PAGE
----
Selected Off-Mainstream Sport Supplements
Dietary Nitrate and O2 Consumption during ExerciseJones A.M. · Bailey S.J. · Vanhatalo A.
Sport and Health Sciences, College of Life and Environmental Sciences, St. Luke’s Campus, University of Exeter, Exeter, UK
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Recent studies have investigated the influence of dietary nitrate supplementation on the physiological responses to exercise. Specifically, it has been reported that enhancing nitric oxide (NO) bioavailability through supplementation of the diet with nitrate salts or nitrate-rich beetroot juice reduces the O2 cost of exercise and improves exercise performance. The lower O2 cost for a given sub-maximal work rate following nitrate ingestion indicates that muscle efficiency is enhanced either as a consequence of a reduced energy cost of contraction or enhanced mitochondrial efficiency. The positive effects of nitrate supplementation on the O2 cost of sub-maximal exercise can be manifested acutely (i.e. 2.5 h following ingestion) and maintained for at least 15 days if supplementation is continued. Most recently, the influence of dietary nitrate supplementation on time trial performance in competitive cyclists has been investigated. Studies have shown a 1–2% reduction in the time to complete time trial distances between 4 and 16 km. The dose of nitrate that has been shown to improve exercise efficiency can readily be achieved through the consumption of 0.5 litre of beetroot juice or an equivalent high-nitrate foodstuff. Following a 5- to 6-mmol bolus of nitrate, plasma [nitrite] typically peaks within 2–3 h and remains elevated for a further 6–9 h before declining towards baseline. Therefore, consuming nitrate approximately 3 h prior to competition or training is recommended if athletes wish to explore the ergogenic potential of nitrate supplementation.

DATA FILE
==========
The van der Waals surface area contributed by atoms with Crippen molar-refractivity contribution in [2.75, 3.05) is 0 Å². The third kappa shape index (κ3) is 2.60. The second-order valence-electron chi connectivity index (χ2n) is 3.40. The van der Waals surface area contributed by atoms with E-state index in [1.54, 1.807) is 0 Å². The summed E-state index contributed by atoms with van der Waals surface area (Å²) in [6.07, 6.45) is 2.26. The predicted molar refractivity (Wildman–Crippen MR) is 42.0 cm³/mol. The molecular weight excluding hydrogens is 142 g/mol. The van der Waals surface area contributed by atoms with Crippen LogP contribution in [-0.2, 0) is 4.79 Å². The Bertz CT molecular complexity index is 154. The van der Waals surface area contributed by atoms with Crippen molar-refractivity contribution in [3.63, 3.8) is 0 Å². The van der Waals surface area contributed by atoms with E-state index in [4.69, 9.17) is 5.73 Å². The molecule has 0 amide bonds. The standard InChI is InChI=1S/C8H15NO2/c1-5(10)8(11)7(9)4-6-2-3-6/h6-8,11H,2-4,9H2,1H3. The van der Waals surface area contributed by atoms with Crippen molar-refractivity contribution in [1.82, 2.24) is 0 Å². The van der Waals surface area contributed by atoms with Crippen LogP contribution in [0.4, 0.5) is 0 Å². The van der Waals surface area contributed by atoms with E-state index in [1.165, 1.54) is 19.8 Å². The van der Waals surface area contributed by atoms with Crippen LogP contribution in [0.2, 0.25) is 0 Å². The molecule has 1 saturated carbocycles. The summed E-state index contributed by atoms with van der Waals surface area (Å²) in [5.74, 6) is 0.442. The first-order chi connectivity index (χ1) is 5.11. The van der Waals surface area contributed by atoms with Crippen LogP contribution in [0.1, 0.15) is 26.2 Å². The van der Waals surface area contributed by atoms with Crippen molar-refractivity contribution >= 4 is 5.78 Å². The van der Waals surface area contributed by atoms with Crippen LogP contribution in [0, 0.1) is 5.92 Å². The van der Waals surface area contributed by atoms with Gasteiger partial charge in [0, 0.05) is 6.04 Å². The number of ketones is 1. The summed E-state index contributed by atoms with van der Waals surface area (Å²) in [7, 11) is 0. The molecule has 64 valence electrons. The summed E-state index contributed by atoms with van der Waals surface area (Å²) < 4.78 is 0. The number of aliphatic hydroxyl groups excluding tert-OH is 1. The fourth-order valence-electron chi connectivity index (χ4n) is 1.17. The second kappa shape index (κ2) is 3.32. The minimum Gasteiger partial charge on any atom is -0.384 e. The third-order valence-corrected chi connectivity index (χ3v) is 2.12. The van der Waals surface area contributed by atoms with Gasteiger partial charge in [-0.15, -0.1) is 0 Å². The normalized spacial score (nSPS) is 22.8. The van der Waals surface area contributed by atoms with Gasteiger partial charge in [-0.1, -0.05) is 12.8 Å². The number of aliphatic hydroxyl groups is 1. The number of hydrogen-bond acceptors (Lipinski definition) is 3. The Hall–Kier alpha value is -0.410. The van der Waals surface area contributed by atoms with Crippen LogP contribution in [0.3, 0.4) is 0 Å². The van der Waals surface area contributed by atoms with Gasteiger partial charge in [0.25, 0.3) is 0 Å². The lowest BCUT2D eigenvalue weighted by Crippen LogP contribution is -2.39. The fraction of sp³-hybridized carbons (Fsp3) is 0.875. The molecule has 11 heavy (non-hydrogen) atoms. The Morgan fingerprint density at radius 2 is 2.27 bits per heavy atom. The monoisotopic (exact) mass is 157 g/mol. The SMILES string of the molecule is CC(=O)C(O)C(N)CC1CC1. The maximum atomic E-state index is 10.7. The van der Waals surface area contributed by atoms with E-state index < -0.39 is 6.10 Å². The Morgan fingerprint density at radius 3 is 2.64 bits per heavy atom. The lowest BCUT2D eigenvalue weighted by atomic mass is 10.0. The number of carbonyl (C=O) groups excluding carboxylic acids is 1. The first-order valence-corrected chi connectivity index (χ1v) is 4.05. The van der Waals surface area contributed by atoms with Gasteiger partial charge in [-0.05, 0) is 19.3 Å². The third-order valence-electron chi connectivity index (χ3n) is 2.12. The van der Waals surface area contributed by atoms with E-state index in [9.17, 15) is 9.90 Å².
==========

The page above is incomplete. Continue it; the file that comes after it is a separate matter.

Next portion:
© 2012 S. Karger AG, Basel
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